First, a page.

I think of the Branch Dividians, Heaven's Gate Cult, and even New Age cults like JZ Knight's Ramtha School of Enlightenment when I read the above. I would say that it makes sense to have some type of sensible alternative worldview available on the table of choices, for people deconverting from traditional religions like christianity. Because there's no shortage of snake oil salesman poised in wait, seeking whom they may devour (sorry for that!). They've already been devoured by christianity or some other traditional religion. They've already bought the Brooklyn Bridge, to be frank. Now what? What's next? How gullible can they be and for how long? I've thought about this many times over the years. I've discussed the issue of alternatives with a few close friends here bouncing ideas around. Maybe we can try and see if we can come up with something reasonable here where the question is being asked. I imagine some basis for a replacement worldview for the modern era coming from a foundation of: "Fool me once, shame on you! Fool me twice, shame on me!" A worldview for people who have been fooled once or more already and consciously do not want that to happen again. But don't want to toss away worldviews altogether or in general, with nothing to replace the previous. And who would prefer some reasonable worldview. I think that hands down, this requires starting at the very beginning. Christians and all of these other traditional religions start off with apriori assumptions about "truth" and "reality," as if they start off knowing exactly what truth and reality are as the foundation of their worldviews. But if challenged, it looks impossible for any of these traditional apriori assumption-ist's to prove or demonstrate the truth or reality of their claims. That's a pretty big handicap starting out if you ask me. They don't stand a chance of overcoming solid questioning. So what's a reasonable alternative to base one's worldview on moving forward? I think it's in the simple, fundamental, admission of "not knowing." Don't pretend to know. Don't bluff as if you know that which you can not prove or demonstrate. If you do pretend or bluff, then you will be labeled a liar, cheat, fraud, etc., etc. And then it's circular loops of back peddling, denial, and all that we see coming from apologetic's. What we know is that ultimately we don't know when it comes to ultimate reality and similar issues. That may seem weak to say that you don't know. But it's far more powerful in terms of sticking to the truth than bluffing or pretending that you know things which you do not and can not possibly know, prove or demonstrate. That seems like a reasonable place to start rebuilding one's worldview in the wake of leaving traditional religions. Take a firm stand in your uncertainty, and therefore your open mind and attitude towards seeking and finding what truths may be out there. It may not be as religionist's claim. It may not be as you find atheist's claiming. It may be something as of yet absent from all discussion. The point is that you and everyone else don't actually know. Everyone is engaged in the search, all of them. Christian's, Hindu's, Buddhist's, secular philosophers and scientists alike. In order to counter this claim of uncertainty, requires that someone brings CERTAINTY to the table and proves and demonstrates it as such, which, is the very thing that they have all been failing to do for centuries. So a foundation of uncertainty seems like a very firm foundation to build up from, considering all of these concerns. An agnostic world view can be a core belief, though. Take into consideration what I've suggested so far. You can believe that in a world full of bluff's who have all failed at proving or demonstrating their truth claims, that ultimate reality and truth is illusive and that you as a human being, a manifestation of the universe, or any other which way you want to look at yourself, are actively seeking truth. Square one. Ground zero. New worldview under way. Why take off believing in things which haven't been proven or substantiated after having already done that once or more? The definition of insanity (social media meme) is to the tune of trying the same thing over and over again and expecting different results. I don't if that's the definition of insanity or not because I haven't fact checked the social meme, but I grant that it's a pretty unreasonable thing to. Maybe it's time to move on from being fooled over and over again with untenable claims. That's where theism's and atheism come into focus. You know that you don't know, but do you believe in gods even in the face of understanding that you don't whether they exist or not? I personally I don't believe it. I don't believe the unsubstantiated claims. But on the other hand, there are things that I do believe about this issue. For instance, I believe that most if not all theists are misguided. I believe that right now. It's something of core belief. It's not absolute, it's subject to change. But as of right now I believe that they're all wrong based on what I consider good reason. There are core belief's involved in my own personal lack of god belief. It's a mix of lack of theistic belief with affirmative beliefs surrounding that. If I'm proven wrong, great, at that time I will stand corrected and move on. Not sooner. These are the first two issues that I land firm on. A new worldview starts to stack up piece by piece again. One block at a time. I'm working on that foundation. It has two firm blocks so far. Firm enough to take into debate with any christian regardless of credentials and remain firm as they wash out when they're exposed as bluffs, blow hard's, and just plain intellectually dishonest concerning the big issues like "truth" and "ultimate reality." The main thing is that I'm trying to remain intellectually honest as I stack up a new worldview. I don't want to just fold like a sack of potatoes when challenged. Been there, done that. "Fool me twice, shame on me!" And to be honest, I don't think that it's a void. I think there's a rich realm of discovery awaiting your attention out there, and in there for that matter. That void perspective can be very unhelpful. Just because ultimate reality is uncertain doesn't mean that it's a void or devoid in any way. And the religionist's are going to push freethinkers into the corner in this way. They want to give false dichotomies of either what they're claiming, or a void. And they're wrong. They can be called out on their false dichotomies and demonstrated as wrong. It's not all either their way or nothing as two options. That sounds like narcissistic speak and doesn't have any more value than that in terms of being intellectually honest. There's more than two options. There can be meaning where no one is currently seeing it correctly. So I'd prefer not to fall into the trap of thinking that either there's supernatural meaning or no meaning at all. Neither would Roger Penrose for that matter! I agree with Penrose in terms of suspecting that there probably is meaning which has yet to be discovered. I'm looking at a seeking based worldview here. Not a worldview professing, at intellectually dishonest lengths, to have found the ultimate answers concerning meaning, purpose, etc., These are open ended questions, why not treat them as such? Why not stick to the truth as best as we can? No bullshit. No fooling or being fooled. Just building up a worldview from the ground up all over again. Hopefully what I've told you so far about my own attempts can be helpful. I hope you understand where I'm coming from about the void. For one thing, whatever we point at and call "void," usually isn't when we take a closer look. There's good reason to entertain that there's more going on than anyone currently understands. But once we put a name on it, and pretend that we know exactly what it is, we part ways with intellectual honesty. And can't possibly prove or substantiate the claim. So that addresses the importance of agnostic and even atheist views informing the rebuilding of a new worldview, if you are concerned with not being fooled twice. If being fooled twice or more is not a concern, than none of what I've said matters very much. You can make believe, bluff about truth, make untenable claims and follow others who do the same. It's not all just one way either. There are a lot of different views and philosophies on the table which taken altogether can contribute to firmer ground to stand on and build up from. They can be agnostic, atheistic or any other number of views which contribute to a firmer altogether world view. Everything just has to be checked for value. Tried and proven in debates. And demonstrated as firm. Any number of views may contribute. This in no way excludes speculation about what may or may not exist. It doesn't mean give up on trying to figure out what's really going on. It just means that you're honest with yourself and others when approaching completely speculative subjects like ghosts, UFO's, alien's, gods, spirits, fairies, big foot, or anything similar. If it's fun to do neo-paganism or magick, great! Just keep it grounded in the facts on the table. I don't like the idea of building a new worldview that poo poo's the possibility of having fun exploring speculative things. It's when people lose sight of the fact that they are engaged in speculative things when it takes a sharp turn away from truth and intellectual self honesty. And I don't see why someone couldn't take the first two building blocks and then refer back to them again and again as they continue building, to check themselves as they build up. Pull out the levels. Check for plumb. Check for square. Try not to build a leaning tower that will tip over. People seldom pay close attention in the way that I'm suggesting. They keep building up flimsy buildings that can fall right down. It happens all the time.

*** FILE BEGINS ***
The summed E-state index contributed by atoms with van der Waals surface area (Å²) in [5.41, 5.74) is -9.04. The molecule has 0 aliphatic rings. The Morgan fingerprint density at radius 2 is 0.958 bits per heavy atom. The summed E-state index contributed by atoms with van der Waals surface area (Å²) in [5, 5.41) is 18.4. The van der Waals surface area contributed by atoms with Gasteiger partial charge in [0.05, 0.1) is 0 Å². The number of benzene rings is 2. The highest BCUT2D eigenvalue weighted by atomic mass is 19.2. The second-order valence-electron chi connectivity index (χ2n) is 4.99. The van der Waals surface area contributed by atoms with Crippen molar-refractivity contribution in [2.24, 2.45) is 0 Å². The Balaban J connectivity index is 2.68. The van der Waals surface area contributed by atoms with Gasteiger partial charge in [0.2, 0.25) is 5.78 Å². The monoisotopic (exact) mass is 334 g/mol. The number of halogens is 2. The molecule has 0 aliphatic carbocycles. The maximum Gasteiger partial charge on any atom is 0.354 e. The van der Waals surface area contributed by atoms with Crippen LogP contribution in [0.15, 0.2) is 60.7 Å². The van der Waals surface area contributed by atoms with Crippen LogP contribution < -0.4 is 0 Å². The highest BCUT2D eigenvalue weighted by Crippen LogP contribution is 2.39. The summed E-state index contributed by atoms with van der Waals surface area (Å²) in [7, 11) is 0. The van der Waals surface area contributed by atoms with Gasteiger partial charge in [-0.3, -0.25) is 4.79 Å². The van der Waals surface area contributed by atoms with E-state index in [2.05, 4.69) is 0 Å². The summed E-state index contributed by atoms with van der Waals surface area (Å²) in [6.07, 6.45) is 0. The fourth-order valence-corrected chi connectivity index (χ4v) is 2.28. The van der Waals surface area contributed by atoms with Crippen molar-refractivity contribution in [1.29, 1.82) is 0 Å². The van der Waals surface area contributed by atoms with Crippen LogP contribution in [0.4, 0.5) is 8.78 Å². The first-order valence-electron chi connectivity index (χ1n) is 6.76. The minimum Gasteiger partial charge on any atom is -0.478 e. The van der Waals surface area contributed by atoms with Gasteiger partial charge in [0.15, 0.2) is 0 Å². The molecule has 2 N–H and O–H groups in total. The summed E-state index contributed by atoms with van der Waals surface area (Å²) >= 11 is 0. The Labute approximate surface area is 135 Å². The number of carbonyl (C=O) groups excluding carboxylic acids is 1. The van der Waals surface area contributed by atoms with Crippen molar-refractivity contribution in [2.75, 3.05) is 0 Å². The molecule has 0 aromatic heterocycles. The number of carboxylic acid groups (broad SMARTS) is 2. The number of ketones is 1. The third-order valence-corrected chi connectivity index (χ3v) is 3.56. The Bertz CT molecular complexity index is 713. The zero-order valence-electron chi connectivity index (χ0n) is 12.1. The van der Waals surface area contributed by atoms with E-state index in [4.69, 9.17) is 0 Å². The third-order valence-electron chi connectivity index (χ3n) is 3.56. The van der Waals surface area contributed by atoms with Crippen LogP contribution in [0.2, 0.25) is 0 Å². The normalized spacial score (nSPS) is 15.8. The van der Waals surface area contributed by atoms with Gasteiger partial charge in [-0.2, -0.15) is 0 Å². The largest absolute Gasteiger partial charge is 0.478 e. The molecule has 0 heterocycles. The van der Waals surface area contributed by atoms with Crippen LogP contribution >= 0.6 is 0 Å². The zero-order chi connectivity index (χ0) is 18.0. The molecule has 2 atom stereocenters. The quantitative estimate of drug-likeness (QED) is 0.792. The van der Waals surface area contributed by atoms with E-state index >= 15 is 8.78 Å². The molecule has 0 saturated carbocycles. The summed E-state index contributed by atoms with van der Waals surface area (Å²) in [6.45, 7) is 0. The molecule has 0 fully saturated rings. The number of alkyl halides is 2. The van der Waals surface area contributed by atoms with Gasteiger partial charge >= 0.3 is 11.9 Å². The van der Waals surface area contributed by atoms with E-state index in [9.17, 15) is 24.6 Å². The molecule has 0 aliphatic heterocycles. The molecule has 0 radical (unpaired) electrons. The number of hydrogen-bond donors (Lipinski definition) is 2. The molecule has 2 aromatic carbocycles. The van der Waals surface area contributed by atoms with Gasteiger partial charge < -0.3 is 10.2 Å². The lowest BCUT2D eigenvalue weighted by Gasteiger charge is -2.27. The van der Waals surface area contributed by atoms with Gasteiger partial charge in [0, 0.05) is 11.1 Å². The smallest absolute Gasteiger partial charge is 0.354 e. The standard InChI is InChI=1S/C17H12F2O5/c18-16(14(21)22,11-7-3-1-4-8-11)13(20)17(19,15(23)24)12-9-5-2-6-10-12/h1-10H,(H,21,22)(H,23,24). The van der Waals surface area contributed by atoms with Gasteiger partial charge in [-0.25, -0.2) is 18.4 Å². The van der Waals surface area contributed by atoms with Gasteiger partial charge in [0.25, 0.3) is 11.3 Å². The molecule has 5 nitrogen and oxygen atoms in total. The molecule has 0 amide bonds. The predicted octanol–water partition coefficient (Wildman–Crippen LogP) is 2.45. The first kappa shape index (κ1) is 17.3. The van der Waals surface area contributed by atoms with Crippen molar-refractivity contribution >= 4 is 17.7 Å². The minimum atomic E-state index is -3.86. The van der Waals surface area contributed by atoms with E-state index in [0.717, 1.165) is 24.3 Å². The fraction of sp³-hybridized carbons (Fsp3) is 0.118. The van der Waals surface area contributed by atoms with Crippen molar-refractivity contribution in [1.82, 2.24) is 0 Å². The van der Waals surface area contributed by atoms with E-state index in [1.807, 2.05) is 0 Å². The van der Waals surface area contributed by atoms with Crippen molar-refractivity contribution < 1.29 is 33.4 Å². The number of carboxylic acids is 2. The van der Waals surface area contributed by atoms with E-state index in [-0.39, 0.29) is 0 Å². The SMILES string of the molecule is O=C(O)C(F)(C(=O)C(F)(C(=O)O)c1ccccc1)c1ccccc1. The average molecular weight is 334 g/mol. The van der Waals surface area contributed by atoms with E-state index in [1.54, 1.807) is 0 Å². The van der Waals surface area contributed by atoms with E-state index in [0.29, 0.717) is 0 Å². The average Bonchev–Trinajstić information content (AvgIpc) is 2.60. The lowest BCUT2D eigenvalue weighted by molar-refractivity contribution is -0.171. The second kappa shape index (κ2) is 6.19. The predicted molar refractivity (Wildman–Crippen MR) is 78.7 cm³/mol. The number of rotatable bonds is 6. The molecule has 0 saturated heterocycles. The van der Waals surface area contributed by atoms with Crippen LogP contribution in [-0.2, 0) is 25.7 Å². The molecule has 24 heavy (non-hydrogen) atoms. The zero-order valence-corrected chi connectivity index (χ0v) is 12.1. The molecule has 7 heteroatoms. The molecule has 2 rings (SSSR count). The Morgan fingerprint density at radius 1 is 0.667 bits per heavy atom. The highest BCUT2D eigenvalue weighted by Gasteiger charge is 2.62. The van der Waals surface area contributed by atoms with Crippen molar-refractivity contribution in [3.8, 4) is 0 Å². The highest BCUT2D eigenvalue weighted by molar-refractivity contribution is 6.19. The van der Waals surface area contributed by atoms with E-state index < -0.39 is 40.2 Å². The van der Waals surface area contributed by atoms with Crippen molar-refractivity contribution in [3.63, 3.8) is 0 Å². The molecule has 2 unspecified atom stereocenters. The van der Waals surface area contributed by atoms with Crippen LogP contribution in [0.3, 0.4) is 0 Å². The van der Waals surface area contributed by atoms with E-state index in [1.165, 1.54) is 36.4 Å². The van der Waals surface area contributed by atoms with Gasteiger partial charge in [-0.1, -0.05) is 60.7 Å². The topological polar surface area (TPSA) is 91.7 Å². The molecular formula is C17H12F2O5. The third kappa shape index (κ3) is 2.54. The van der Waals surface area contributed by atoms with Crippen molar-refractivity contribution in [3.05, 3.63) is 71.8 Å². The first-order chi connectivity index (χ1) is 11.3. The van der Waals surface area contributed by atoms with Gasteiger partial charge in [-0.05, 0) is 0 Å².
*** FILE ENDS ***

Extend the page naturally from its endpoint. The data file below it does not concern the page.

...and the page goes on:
2. 2 points